Silverstone – WEC Round 1

By: snowgood

Apr 21 2015

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Category: Cars, Sport

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It’s April and I’ve only watched one of the four Grand Prix this year.

Not that my enthusiasm for Motor Sport has dimmed.

Last year I spent an enthralling 6 hours watching Toyota win at Silverstone, and 9 days ago was back for more.

The World Endurance Championship is all about  racing; celebrity bling, politics, and hype all take a back seat.

There are 3 main categories LMP1 – Le Mans Prototypes – Type 1.  These are incredibly sophisticated machines fielded by major manufacturers, featuring a variety of complex hybrid systems to compliment traditional combustion engines.

There’s no set engine size, and Audi use diesel technology, whilst Porsche and Toyota run petrol powered units.

Independents can race in every category, but struggle to compete in this “Big Hitters” class.  I missed last years beautiful Rebellion machines, which were present throughout 2014.

Next up there’s the LMP2 – Le Mans Prototypes – Type 2. Last year this class was dominated by bespoke open racing cars, with a trend towards enclosed coupes emerging throughout the season. These are serious machines which can be bought for pocket money!

370,000 – 450,000 euros may sound expensive, especially as it doesn’t include an engine, but it’s not such a big investment when you consider the cars can perform on a World Stage, and attract ex F1 drivers.

Lastly there’s the Le Mans GTE class which is based on mainstream sports cars which you can buy from your local dealer. Although the machines raced are nowhere near standard, and include factory teams from Porsche, and equally capable outfits from Ferrari, Chevrolet and Aston Martin.

The latter class is split between Professional and Amateurs, although the GTE/Am class still attracts seriously good drivers.

Now that cigarette advertising has been banned the majority of the cars seem to attract some sort of advertising from prestigious watch brands.

Sadly they can’t quite match the investment seen by Rothmans, Silk Cut, Camel and Skoal Bandit, and this combined with live TV coverage means the European rounds of the series perform in front of surprisingly few spectators.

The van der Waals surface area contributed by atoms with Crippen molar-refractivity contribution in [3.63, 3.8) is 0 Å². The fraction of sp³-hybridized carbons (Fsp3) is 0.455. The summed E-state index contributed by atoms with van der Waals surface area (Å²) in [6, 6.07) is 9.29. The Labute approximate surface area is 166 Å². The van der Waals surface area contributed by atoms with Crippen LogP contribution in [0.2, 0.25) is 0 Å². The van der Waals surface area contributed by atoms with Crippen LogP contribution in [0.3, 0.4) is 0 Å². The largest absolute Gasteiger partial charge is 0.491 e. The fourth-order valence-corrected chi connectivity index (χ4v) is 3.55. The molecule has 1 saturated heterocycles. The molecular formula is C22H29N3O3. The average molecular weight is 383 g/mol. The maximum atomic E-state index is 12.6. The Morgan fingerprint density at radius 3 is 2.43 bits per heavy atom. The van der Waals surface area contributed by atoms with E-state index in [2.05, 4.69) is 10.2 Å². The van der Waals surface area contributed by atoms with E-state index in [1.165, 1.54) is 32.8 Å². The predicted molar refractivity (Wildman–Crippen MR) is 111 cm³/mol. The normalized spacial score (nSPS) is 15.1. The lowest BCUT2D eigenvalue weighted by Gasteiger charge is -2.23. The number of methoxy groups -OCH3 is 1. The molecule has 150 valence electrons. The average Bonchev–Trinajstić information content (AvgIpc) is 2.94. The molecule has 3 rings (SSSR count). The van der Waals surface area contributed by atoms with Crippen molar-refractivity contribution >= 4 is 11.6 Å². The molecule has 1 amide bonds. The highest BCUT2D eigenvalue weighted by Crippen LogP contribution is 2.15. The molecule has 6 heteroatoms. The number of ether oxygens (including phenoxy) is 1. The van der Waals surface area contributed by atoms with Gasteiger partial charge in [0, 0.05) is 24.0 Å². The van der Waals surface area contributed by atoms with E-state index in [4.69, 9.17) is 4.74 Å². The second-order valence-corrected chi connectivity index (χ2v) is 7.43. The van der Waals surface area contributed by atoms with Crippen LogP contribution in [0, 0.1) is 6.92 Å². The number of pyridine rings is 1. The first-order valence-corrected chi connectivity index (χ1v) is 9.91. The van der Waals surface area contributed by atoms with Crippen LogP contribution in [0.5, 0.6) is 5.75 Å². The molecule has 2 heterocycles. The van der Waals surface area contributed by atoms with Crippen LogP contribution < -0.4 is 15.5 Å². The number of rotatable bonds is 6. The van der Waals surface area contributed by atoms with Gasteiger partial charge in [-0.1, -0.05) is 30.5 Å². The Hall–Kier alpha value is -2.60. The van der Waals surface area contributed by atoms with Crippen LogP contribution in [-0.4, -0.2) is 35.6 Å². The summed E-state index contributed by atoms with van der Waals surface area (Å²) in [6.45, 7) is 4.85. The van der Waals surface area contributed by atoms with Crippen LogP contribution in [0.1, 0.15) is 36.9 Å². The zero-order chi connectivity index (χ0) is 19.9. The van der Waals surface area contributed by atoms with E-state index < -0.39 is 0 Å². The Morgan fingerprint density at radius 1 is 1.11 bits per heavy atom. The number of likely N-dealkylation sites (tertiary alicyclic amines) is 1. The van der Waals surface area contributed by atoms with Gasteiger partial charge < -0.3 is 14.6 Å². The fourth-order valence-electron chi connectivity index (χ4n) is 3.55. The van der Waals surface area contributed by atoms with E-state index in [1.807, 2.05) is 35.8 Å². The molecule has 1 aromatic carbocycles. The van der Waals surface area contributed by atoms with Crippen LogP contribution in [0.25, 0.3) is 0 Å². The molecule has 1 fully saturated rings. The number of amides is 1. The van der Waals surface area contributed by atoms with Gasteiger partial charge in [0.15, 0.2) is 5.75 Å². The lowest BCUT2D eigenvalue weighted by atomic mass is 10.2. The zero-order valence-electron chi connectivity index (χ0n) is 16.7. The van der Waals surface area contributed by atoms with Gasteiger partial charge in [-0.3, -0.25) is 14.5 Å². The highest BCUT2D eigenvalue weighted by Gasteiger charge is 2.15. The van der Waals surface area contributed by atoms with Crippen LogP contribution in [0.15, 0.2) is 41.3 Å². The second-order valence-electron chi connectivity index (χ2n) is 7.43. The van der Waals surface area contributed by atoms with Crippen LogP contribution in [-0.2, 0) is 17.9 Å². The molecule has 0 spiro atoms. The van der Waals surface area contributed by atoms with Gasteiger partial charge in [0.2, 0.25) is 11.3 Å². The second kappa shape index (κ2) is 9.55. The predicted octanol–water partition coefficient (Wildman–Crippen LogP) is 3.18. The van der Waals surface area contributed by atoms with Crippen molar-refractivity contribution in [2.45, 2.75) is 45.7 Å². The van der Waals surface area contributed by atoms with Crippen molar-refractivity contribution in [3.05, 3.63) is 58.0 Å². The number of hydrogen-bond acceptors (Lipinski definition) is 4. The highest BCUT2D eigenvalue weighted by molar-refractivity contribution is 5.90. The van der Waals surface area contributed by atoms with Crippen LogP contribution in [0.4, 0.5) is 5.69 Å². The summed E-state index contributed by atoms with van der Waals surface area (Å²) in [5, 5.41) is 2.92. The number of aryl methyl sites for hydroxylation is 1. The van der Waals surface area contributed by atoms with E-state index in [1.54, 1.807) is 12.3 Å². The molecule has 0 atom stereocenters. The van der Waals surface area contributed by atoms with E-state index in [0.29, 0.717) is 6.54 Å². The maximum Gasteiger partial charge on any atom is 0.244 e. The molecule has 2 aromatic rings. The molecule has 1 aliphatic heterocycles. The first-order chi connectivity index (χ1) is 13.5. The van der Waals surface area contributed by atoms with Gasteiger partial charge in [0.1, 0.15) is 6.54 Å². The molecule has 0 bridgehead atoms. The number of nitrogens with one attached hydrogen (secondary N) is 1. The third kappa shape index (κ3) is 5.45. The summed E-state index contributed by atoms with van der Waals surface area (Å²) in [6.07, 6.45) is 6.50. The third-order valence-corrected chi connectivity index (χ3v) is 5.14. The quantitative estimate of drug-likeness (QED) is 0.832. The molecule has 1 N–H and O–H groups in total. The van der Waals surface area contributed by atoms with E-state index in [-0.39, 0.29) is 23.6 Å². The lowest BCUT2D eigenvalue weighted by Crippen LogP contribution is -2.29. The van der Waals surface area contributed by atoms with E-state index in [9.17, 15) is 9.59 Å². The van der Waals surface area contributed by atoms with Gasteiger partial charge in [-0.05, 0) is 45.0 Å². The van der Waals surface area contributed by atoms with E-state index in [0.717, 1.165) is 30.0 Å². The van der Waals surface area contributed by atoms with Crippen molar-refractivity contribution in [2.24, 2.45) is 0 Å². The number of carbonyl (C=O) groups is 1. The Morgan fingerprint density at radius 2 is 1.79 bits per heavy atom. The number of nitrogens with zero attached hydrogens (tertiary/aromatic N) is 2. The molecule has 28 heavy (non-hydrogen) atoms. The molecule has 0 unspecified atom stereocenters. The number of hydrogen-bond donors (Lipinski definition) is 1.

This year we left the car park without even queueing for a moment.  In the good old days it would take around 90 minutes to reach the main road.

The main interest centres on the big 3 factory team.  Sadly the Nissan factory effort hasn’t done well in testing, and won’t be ready until June.

Here are the cars fighting for overall honours.

Last year Toyota took the honours.

My favourite driver Anthony Davidson was in the No.1 car, with the ex Torro Rosso Sebastian Buemi as a co-driver.

The straight talking Mark Webber was on better form this year, hustling the slippery Porsche 919 with great effect before it suffered arrive train failure.

Through Becketts he was pushing harder than anybody, with the car stepping out of line on entry to the essex lap after lap.

The races may last 6 Hours, but they’re still run at a sprint.

Last year’s Audis were both out of the running before the race really got going. This year they were much more effective.

The upgraded machines were the fastest of all through the bends, and Lotterer’s No.7 car took overall honours ahead of the No.18 Porsche, and No.1 Toyota.

After six hours the top three cars were separated by just 15 seconds.

Out of 29 starters and six hours 26 were still running at the end.  For Grand Prix fans who pay over £150 for a dismal view of no more than 20 cars in a procession the WEC represents great value. £40 for an all day pass an a choice of Grandstand seating.  That’s what I call value.

 

 

 

 

 

It’s April and

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